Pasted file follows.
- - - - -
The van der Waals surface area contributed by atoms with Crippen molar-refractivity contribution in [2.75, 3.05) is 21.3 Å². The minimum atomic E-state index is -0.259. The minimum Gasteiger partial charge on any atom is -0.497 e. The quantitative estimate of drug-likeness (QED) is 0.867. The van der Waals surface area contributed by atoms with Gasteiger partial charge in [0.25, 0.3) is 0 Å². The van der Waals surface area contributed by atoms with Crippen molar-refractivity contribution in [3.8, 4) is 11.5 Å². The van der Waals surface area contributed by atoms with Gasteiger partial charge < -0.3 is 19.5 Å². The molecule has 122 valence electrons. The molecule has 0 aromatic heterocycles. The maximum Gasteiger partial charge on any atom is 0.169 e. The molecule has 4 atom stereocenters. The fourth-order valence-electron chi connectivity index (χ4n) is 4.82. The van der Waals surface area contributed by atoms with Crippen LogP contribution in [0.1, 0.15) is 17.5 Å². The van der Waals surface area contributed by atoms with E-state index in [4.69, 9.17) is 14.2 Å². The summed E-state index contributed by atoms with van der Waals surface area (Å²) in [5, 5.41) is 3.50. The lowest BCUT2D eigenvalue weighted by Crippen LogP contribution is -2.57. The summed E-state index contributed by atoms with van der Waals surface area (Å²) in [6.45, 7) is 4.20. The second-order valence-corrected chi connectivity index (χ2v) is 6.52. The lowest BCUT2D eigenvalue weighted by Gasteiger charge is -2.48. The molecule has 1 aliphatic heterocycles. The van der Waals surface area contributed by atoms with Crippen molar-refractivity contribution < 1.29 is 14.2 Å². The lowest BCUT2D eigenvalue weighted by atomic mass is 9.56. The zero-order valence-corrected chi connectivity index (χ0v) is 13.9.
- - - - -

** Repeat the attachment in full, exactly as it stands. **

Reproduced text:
The van der Waals surface area contributed by atoms with Crippen molar-refractivity contribution in [2.75, 3.05) is 21.3 Å². The minimum atomic E-state index is -0.259. The minimum Gasteiger partial charge on any atom is -0.497 e. The quantitative estimate of drug-likeness (QED) is 0.867. The van der Waals surface area contributed by atoms with Gasteiger partial charge in [0.25, 0.3) is 0 Å². The van der Waals surface area contributed by atoms with Crippen molar-refractivity contribution in [3.8, 4) is 11.5 Å². The van der Waals surface area contributed by atoms with Gasteiger partial charge < -0.3 is 19.5 Å². The molecule has 122 valence electrons. The molecule has 0 aromatic heterocycles. The maximum Gasteiger partial charge on any atom is 0.169 e. The molecule has 4 atom stereocenters. The fourth-order valence-electron chi connectivity index (χ4n) is 4.82. The van der Waals surface area contributed by atoms with Crippen LogP contribution in [0.1, 0.15) is 17.5 Å². The van der Waals surface area contributed by atoms with E-state index in [4.69, 9.17) is 14.2 Å². The summed E-state index contributed by atoms with van der Waals surface area (Å²) in [5, 5.41) is 3.50. The lowest BCUT2D eigenvalue weighted by Crippen LogP contribution is -2.57. The summed E-state index contributed by atoms with van der Waals surface area (Å²) in [6.45, 7) is 4.20. The second-order valence-corrected chi connectivity index (χ2v) is 6.52. The lowest BCUT2D eigenvalue weighted by Gasteiger charge is -2.48. The molecule has 1 aliphatic heterocycles. The van der Waals surface area contributed by atoms with Crippen molar-refractivity contribution < 1.29 is 14.2 Å². The lowest BCUT2D eigenvalue weighted by atomic mass is 9.56. The zero-order valence-corrected chi connectivity index (χ0v) is 13.9.